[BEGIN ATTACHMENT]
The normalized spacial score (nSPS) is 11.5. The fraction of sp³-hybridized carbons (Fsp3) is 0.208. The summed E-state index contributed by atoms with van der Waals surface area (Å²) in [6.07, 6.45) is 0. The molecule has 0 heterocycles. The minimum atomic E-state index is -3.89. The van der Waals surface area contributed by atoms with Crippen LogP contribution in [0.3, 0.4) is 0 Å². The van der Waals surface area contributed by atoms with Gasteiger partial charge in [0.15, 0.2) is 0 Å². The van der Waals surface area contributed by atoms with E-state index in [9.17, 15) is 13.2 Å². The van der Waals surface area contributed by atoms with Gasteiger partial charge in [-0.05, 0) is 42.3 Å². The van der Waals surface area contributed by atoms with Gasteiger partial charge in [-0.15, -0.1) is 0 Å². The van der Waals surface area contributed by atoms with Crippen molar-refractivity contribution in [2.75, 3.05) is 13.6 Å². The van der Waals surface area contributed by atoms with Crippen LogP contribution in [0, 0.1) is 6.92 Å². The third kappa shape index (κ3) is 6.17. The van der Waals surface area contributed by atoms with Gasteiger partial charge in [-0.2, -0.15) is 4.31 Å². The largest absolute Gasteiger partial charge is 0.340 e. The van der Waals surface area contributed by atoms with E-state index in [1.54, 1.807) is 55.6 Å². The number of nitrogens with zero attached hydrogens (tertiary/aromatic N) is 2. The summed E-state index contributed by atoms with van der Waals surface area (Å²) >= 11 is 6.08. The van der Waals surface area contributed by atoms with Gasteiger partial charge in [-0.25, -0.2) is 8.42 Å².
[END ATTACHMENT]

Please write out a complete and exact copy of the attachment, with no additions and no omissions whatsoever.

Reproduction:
The normalized spacial score (nSPS) is 11.5. The fraction of sp³-hybridized carbons (Fsp3) is 0.208. The summed E-state index contributed by atoms with van der Waals surface area (Å²) in [6.07, 6.45) is 0. The molecule has 0 heterocycles. The minimum atomic E-state index is -3.89. The van der Waals surface area contributed by atoms with Crippen LogP contribution in [0.3, 0.4) is 0 Å². The van der Waals surface area contributed by atoms with Gasteiger partial charge in [0.15, 0.2) is 0 Å². The van der Waals surface area contributed by atoms with E-state index in [9.17, 15) is 13.2 Å². The van der Waals surface area contributed by atoms with Gasteiger partial charge in [-0.05, 0) is 42.3 Å². The van der Waals surface area contributed by atoms with Gasteiger partial charge in [-0.15, -0.1) is 0 Å². The van der Waals surface area contributed by atoms with Crippen molar-refractivity contribution in [2.75, 3.05) is 13.6 Å². The van der Waals surface area contributed by atoms with Crippen LogP contribution in [0, 0.1) is 6.92 Å². The third kappa shape index (κ3) is 6.17. The van der Waals surface area contributed by atoms with Gasteiger partial charge in [-0.2, -0.15) is 4.31 Å². The largest absolute Gasteiger partial charge is 0.340 e. The van der Waals surface area contributed by atoms with E-state index in [1.54, 1.807) is 55.6 Å². The number of nitrogens with zero attached hydrogens (tertiary/aromatic N) is 2. The summed E-state index contributed by atoms with van der Waals surface area (Å²) >= 11 is 6.08. The van der Waals surface area contributed by atoms with Gasteiger partial charge in [-0.25, -0.2) is 8.42 Å².